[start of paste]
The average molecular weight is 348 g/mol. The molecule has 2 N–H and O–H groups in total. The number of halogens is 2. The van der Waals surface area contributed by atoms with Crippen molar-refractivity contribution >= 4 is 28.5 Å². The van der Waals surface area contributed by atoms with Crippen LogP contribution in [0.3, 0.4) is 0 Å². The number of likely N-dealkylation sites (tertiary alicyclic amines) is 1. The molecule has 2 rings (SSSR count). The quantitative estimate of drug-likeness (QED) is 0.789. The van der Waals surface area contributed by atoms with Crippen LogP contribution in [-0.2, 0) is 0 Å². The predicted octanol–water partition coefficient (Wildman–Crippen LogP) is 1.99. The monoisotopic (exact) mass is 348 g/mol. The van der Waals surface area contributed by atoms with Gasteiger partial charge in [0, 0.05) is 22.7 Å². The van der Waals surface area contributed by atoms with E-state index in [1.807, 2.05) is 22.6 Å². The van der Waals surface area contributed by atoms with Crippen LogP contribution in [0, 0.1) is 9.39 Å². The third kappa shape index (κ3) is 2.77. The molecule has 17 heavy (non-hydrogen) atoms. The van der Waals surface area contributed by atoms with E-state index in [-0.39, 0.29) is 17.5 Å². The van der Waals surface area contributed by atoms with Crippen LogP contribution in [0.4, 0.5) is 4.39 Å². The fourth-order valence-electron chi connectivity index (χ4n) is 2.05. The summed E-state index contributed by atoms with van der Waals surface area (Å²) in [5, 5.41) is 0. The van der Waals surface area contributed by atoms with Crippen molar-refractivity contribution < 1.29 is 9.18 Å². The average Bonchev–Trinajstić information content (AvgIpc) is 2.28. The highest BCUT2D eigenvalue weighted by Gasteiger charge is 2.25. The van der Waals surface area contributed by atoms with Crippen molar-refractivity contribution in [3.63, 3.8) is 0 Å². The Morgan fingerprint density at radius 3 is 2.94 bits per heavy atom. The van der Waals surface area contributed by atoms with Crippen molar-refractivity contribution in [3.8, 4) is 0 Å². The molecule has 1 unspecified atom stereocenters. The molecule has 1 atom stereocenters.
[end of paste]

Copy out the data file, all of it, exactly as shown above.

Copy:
The average molecular weight is 348 g/mol. The molecule has 2 N–H and O–H groups in total. The number of halogens is 2. The van der Waals surface area contributed by atoms with Crippen molar-refractivity contribution >= 4 is 28.5 Å². The van der Waals surface area contributed by atoms with Crippen LogP contribution in [0.3, 0.4) is 0 Å². The number of likely N-dealkylation sites (tertiary alicyclic amines) is 1. The molecule has 2 rings (SSSR count). The quantitative estimate of drug-likeness (QED) is 0.789. The van der Waals surface area contributed by atoms with Crippen LogP contribution in [-0.2, 0) is 0 Å². The predicted octanol–water partition coefficient (Wildman–Crippen LogP) is 1.99. The monoisotopic (exact) mass is 348 g/mol. The van der Waals surface area contributed by atoms with Gasteiger partial charge in [0, 0.05) is 22.7 Å². The van der Waals surface area contributed by atoms with E-state index in [1.807, 2.05) is 22.6 Å². The van der Waals surface area contributed by atoms with Crippen LogP contribution in [0, 0.1) is 9.39 Å². The third kappa shape index (κ3) is 2.77. The molecule has 17 heavy (non-hydrogen) atoms. The van der Waals surface area contributed by atoms with E-state index in [-0.39, 0.29) is 17.5 Å². The van der Waals surface area contributed by atoms with Crippen LogP contribution in [0.4, 0.5) is 4.39 Å². The fourth-order valence-electron chi connectivity index (χ4n) is 2.05. The summed E-state index contributed by atoms with van der Waals surface area (Å²) in [5, 5.41) is 0. The van der Waals surface area contributed by atoms with Crippen molar-refractivity contribution < 1.29 is 9.18 Å². The average Bonchev–Trinajstić information content (AvgIpc) is 2.28. The highest BCUT2D eigenvalue weighted by Gasteiger charge is 2.25. The van der Waals surface area contributed by atoms with Crippen molar-refractivity contribution in [3.63, 3.8) is 0 Å². The Morgan fingerprint density at radius 3 is 2.94 bits per heavy atom. The van der Waals surface area contributed by atoms with Crippen molar-refractivity contribution in [3.8, 4) is 0 Å². The molecule has 1 unspecified atom stereocenters. The molecule has 1 atom stereocenters.